Put experience, networking to work finding jobs, internships

From the New York City bureau of the entertainment publication Variety, University of Nebraska-Lincoln journalism major Carson Vaughan writes stories and soaks up experience. His job at Variety is Vaughan's second internship. He scored his first internship last year at The Onion, a national publication that specializes in satire and "fake news."

Unlike his paid Variety internship, Vaughan worked for free at The Onion.

"It was worth it," Vaughan said. "When you're in the job market, experience is No. 1."

Vaughan, a native of Broken Bow, will graduate next year from the UNL College of Journalism and Mass Communications. In preparation for hitting the dwindling job market, Vaughan's resume is packed with experience. In addition to two internships, Vaughan started the Dailyer Nebraskan, a satirical newspaper produced by Vaughan and other UNL students.

Vaughan also knows the importance of working his connections. For example, he keeps in touch with staff from The Onion, calling on them for help in finding sources for Dailyer Nebraskan stories. And he was hired at Variety after interviewing with Kristin Wilder, Variety's deputy managing editor and a UNL graduate.

"I tell other students to go out of their way to meet people and talk to people. Networking is huge and it's probably 85 percent of finding a job," Vaughan said.

In a slow job market, it's even more critical for students of all ages to gain experience and make connections, said Larry Routh, director of Career Services at UNL. Recruiting for student internships and jobs is down, said Routh. But the jobs are still out there.

"I've been through economic downturns before and I know that students get discouraged and give up after a few rejections," Routh said. "There are a lot of strategies students can use to maximize opportunities for internships and jobs."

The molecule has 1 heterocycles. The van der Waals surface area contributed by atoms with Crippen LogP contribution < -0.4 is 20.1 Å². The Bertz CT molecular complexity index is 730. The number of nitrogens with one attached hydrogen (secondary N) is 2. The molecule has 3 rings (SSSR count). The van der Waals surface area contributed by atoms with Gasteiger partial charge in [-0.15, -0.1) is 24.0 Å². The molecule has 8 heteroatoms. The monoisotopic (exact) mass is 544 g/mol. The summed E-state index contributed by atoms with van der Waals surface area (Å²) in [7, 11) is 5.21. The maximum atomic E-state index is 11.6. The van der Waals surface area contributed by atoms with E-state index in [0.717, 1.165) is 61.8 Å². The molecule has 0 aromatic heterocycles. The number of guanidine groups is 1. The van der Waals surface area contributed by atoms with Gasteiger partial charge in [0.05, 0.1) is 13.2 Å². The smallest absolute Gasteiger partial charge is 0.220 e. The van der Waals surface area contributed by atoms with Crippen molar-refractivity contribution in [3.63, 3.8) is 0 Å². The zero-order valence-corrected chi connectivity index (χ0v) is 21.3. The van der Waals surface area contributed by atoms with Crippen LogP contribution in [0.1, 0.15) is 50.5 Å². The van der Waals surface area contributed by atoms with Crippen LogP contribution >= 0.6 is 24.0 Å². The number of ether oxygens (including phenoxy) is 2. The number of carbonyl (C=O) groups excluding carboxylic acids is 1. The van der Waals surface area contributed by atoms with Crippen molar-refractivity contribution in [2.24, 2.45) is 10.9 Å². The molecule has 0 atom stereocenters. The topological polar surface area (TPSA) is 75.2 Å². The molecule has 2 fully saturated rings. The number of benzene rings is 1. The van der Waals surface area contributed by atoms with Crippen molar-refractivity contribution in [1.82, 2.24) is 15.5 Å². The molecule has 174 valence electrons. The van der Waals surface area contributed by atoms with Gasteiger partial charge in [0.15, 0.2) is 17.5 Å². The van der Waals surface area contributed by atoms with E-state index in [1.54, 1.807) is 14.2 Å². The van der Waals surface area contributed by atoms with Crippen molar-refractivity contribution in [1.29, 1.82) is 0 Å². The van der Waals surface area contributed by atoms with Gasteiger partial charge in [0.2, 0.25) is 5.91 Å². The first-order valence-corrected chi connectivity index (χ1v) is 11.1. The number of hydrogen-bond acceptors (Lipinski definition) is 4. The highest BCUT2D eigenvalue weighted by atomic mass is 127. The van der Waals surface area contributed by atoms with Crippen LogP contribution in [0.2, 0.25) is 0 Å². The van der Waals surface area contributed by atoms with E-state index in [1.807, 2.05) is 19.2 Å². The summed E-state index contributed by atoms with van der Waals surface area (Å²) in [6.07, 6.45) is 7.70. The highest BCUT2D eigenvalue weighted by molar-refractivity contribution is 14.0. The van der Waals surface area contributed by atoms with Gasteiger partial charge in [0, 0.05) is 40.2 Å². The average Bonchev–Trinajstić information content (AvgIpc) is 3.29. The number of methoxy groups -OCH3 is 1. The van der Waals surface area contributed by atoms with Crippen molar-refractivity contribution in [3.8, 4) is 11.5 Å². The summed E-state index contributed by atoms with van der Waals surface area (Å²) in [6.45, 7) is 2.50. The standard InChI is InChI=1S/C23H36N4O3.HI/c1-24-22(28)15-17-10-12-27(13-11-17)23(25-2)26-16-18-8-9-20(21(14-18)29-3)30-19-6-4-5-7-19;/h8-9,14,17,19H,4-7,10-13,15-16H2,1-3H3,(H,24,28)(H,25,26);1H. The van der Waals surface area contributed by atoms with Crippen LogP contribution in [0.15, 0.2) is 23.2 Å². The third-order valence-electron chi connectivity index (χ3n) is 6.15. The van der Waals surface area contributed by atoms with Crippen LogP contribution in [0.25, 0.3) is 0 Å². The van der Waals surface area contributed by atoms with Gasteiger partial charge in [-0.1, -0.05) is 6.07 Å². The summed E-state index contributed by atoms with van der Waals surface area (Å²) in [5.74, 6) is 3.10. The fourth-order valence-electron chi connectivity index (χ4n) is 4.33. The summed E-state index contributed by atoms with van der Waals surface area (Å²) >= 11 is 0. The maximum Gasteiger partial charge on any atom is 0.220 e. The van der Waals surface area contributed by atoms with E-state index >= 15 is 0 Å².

Routh said UNL's Career Services offers plenty of advice and resources for students looking for internships or jobs:

  • Don't just "sit and click." It's okay to search for jobs online, said Routh, but you also need to access the hidden -- unadvertised -- job market. Contact people in your networks, including family, friends and virtual friends on Facebook or other social networking groups. Keep in mind previous jobs and organizations and don't be shy about contacting people who may be able to help you out.
  • Get work experience. Internships may be harder to come by now but they can still be found. If you can't find a paying gig, be willing to volunteer. Involvement in school, campus or community organizations can also be considered work experience.
  • Look inward. What are your strengths? What do you do well? What do you enjoy doing? Work with a career counselor to identify job opportunities that use your strengths and then build on those strengths with activities or experience that complement your major.

"I hate to see students force themselves to major in something just because they think there's a job market for it," said Routh. "By seeking expert help and using your imagination, you might find potential careers you hadn't thought about." 

You can read more of the Back-to-School series at http://newsroom.unl.edu/releases/.